The steel rail bridge coming up over the river Chenab, said to be the world's tallest and longest, will also be the safest in the country from the security point of view.
It is part of the Jammu-Baramulla rail line now under execution that would link Kashmir with the rest of the country. The critical project has opened up the pristine mountains to even the locals, spurring development and rehabilitation of those seeking to return to the mainstream in the Valley and the State in general.
The job of constructing the most challenging 70-km stretch between Katra and Dharam has been vested with the Konkan Railway Corporation Limited, while the Northern Railway is executing the portion connecting Udhampur and Katra. IRCON has the responsibility of laying the track from Dharam to Baramulla via Srinagar.
The focal feature of the 328-km all-weather route from Katra to Baramulla is the 1,315-metre-long rail bridge across the Chenab — an engineering marvel.
The rail link to Kashmir was launched in 2003 but work was suspended in 2008 for reviewing the alignments, when attention was focused on securing the bridge from possible attack. Despite the delay, the cost of constructing the bridge has been retained at Rs. 512 crore.
A Finnish consultant is now revising the design to make the bridge — which will be supported by a 467-metre steel arch structure — blast proof, KRCL executive director Rajesh Agarwal told a team of visiting journalists. Even if somebody throws an RDX bomb from a running train, the bridge being constructed with 25,000 tonnes of special steel of 63 mm thickness, will withstand the blast.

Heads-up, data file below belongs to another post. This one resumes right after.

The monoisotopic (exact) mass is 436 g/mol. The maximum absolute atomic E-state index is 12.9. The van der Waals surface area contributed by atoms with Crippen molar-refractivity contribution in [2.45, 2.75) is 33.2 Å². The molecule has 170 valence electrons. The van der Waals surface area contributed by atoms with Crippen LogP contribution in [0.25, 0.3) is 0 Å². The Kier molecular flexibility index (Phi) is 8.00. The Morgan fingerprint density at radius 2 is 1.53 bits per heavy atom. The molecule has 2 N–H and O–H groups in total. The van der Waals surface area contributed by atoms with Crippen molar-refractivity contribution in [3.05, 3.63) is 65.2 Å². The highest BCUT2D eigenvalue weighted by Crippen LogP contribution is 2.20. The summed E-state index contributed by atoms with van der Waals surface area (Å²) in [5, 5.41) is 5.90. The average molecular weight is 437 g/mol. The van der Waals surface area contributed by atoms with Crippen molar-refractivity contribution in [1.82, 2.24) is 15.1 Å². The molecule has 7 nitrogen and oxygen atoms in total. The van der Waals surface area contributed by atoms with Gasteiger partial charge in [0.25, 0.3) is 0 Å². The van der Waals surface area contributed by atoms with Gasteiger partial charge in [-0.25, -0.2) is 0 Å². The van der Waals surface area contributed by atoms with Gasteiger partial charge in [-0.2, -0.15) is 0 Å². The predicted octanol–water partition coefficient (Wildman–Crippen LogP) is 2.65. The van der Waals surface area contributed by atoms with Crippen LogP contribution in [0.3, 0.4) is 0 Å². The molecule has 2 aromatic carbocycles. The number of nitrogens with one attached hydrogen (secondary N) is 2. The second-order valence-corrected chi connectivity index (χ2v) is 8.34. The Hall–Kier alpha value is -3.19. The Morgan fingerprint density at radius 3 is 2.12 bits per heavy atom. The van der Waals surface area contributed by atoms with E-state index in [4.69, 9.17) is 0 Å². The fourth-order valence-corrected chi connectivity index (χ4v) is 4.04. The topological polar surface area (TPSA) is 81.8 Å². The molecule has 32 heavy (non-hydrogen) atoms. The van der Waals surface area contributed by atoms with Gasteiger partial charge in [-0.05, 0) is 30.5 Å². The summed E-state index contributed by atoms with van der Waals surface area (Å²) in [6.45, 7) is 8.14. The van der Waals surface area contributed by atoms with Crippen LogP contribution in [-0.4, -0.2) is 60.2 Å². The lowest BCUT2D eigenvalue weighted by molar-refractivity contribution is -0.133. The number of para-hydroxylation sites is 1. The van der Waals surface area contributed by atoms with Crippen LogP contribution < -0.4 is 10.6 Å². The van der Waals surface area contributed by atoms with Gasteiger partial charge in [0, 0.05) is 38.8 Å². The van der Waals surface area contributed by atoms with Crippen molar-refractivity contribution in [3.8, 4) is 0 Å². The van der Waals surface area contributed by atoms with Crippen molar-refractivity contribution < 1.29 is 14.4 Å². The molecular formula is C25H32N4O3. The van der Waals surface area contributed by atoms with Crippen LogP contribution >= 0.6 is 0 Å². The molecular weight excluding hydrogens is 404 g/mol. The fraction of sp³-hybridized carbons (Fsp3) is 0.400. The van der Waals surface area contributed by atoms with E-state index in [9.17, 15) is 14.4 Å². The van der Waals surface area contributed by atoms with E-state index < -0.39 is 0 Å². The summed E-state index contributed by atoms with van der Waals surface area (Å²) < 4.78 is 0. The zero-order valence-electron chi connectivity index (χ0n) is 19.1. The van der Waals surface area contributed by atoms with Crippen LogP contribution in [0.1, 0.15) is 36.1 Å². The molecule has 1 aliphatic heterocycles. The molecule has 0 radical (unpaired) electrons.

The concrete pillars too have been subjected to special treatment to bear the brunt of explosives. Given the bridge's crucial location, a ring of air safety network has been cast against any aerial attack. The bridge, with a lifespan of 120 years, will be the first in the country to get such a sophisticated ring of security.
Mobilisation of resources has been completed with about 8,000 tonnes of steel already stacked up at the work site and the erection of concrete piers. Real work will start once the Finnish company prepares the final design, which is expected in about three months. The project is expected to be completed by December 2017.
The pylon of cable cars is in place and, tragically, during the initial work, two personnel lost their lives due to a malfunction at the worksite.
The tall rail bridge — 359 metres from the river bed — has been designed to withstand wind speed of up to 260 km an hour, though the in-built system will automatically stop movement of trains as and when the wind velocity reaches 90 to 100 km an hour. Generally the wind blows at about 40 km per hour at these higher reaches.
To construct this 70-km stretch, which has 18 tunnels and 26 bridges, the KRCL has had to construct 166 km of new roads on these steep mountain slopes, much to the delight of the local people living in remote villages. “We had to otherwise trek our way to and fro,” said a gleeful Mushtaq Ahmed.
Now buses trundle along these roads, most of which are yet to be black-topped. It has also opened up new opportunities, with commercial activities too picking up along the routes, spurring economic development.
It has given more than 4,000 jobs to the locals, including those who had gone wayward. “The families of surrendered militants come to us pleading that their wards be given jobs,” said project director Rajesh Tripathi.
As a matter of fact, the project has been specifically aligned to touch the lives of the people. The government had struck down the initial blueprint that suggested a couple of tunnels of 35-50 km length and just about a couple of bridges. But that would have bypassed the local residents, who can now use the train service.
Both Mr. Tripathi and Mr. Agarwal expressed confidence of completing the bridge in 42 months, the latest by 2016.